“The most precious and most sought after publicity you can generate.”

A communications conversation about the what, why and when of content marketing

We have all experienced the feeling: we know the buzzword, but we aren’t too sure what it covers. Take content marketing: the meaning is generally clear, but how can it be used as a market differentiator, in B2B, or on a limited budget?

To get the facts behind the buzzword, asking an expert – such as business development consultant Gregor Küpper – is always the best approach.

Interview by Florence Ranson. Photo by Carlos Muza on Unsplash

How do you define content marketing? What are we missing?

Content marketing can be defined as broadly or narrowly as you like. The narrow approach is that of selling or buying studies and reports related to one’s activities and promoting them. I prefer to look at the broad approach. Let me explain. Do you have a website, do you post on LinkedIn or Facebook for your business? Then you are facing the same challenges as 99 per cent of your colleagues: how to keep your audience interested and stimulate return visits.

Content marketing as I see it is about finding new and interesting information for your target groups and presenting it in such a way that it is relevant to them. This way they see you as a trusted source of information. Which in turn is key to becoming recognised as the reference in your sector.

But we all focus on renewing the contents of our website regularly. Why or how can content marketing make a difference?

We are under constant pressure to publish new information. But what if we have nothing new to say, no new product to announce or no new event to present? This is a real challenge. Bringing in external content will help us position our organisations. 

For example, imagine you run the website of a cruise operator. You want to ensure visitors get all the relevant information about the ships, destinations and programmes you offer. However, your competitors do the same, and they also offer similar routes and programmes as well as nice accommodation and great food.

This means that prospects can easily compare offers and special deals and choose their cruise operator accordingly, making you easily exchangeable. A rather sobering thought. What can you do to make a difference, to stand out?

Monitoring versus Content Marketing
measures reputation   builds reputation
is a cost   generates revenue
nice to have   increases bottom line
self-centered   client-focused
passive   active


If you profile the cruise passengers you are targeting, you may discover that there are a variety of topics that interest them: ecology, health, well-being, culture, history, music, food and drink, entrepreneurship, social development, nature to name but a few. If you post news, articles or innovations about these topics, your visitors will most likely find them interesting. And if in addition there is a link to the sea cruises you offer, it will make perfect sense to them. For example,:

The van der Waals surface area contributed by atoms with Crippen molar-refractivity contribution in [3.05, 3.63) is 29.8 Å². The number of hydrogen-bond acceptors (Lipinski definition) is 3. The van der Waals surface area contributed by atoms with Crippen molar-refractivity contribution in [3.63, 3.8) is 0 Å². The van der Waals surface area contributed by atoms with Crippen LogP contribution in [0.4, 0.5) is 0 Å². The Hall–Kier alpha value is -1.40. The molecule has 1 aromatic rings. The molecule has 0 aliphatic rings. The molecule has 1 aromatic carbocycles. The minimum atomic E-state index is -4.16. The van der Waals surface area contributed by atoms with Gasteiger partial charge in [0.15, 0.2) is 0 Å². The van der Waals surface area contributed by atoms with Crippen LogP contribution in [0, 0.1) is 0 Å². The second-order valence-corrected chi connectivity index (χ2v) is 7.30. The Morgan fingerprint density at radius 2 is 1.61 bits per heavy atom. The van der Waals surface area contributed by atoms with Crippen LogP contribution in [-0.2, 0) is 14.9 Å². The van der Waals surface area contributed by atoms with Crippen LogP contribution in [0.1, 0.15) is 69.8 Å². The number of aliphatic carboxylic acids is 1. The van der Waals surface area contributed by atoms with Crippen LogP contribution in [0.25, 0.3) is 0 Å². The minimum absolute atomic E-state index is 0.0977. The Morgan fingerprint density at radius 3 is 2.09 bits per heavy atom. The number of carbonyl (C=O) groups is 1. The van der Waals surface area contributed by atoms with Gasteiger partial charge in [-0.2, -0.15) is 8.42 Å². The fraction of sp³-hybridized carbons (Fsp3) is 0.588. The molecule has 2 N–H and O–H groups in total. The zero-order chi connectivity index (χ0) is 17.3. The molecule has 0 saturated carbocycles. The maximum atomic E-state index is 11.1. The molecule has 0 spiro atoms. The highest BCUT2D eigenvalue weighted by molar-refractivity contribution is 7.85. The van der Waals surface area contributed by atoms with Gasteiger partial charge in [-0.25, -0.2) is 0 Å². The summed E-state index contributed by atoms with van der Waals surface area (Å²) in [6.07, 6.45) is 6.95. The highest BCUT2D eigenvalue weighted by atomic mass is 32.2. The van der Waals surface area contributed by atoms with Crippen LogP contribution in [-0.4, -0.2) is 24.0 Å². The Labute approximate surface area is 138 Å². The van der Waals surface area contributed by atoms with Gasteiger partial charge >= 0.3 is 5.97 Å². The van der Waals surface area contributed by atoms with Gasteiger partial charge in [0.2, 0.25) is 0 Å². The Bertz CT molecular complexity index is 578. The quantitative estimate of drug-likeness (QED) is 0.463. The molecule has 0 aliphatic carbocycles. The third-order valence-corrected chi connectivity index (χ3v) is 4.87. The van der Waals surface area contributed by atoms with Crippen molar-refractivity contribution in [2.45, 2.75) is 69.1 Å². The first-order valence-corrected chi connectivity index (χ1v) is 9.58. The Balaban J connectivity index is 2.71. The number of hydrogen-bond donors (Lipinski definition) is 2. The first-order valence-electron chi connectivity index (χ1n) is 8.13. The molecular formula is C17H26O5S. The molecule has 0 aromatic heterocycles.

• Beer X was included by renowned beer expert XYZ in his list of 'The 100 beers you need to try before you die'. That announcement is posted on your site together with the news that beer X is available in the Captain’s Lounge bar of your fleet.
  • City Y is elected the Cultural Capital of Europe. Its heritage is closely linked and intertwined with one of your destinations. Clients are invited to discover its history as well as the culinary influences on your destination during a short video presentation and are offered a special buffet with typical food during the cruise.
  • Professor Z from XYZ University has just announced the results of groundbreaking research on ageing and longevity, which proves the beneficial effects on health and wellbeing of couples doing intellectually interesting and physically challenging activities together. You present the new activities that are proposed during the cruises that are fully in line with his research.

These are just three examples from many that you can post on your website. The idea is simple: present information that is new, interesting and relevant to your potential clients, ideally from trusted sources of information or recognised experts. The immediate result: you captivate your visitors. They discover things they did not know. And as these are presented by experts, you are also seen as an expert. All of a sudden, the websites of your competitors look a lot less interesting - rather like dull booking sites - whereas you manage to stimulate their imagination and surprise them. Which gives them a reason to share about this with friends and family. Positive word of mouth! The most precious and most sought after publicity you can generate.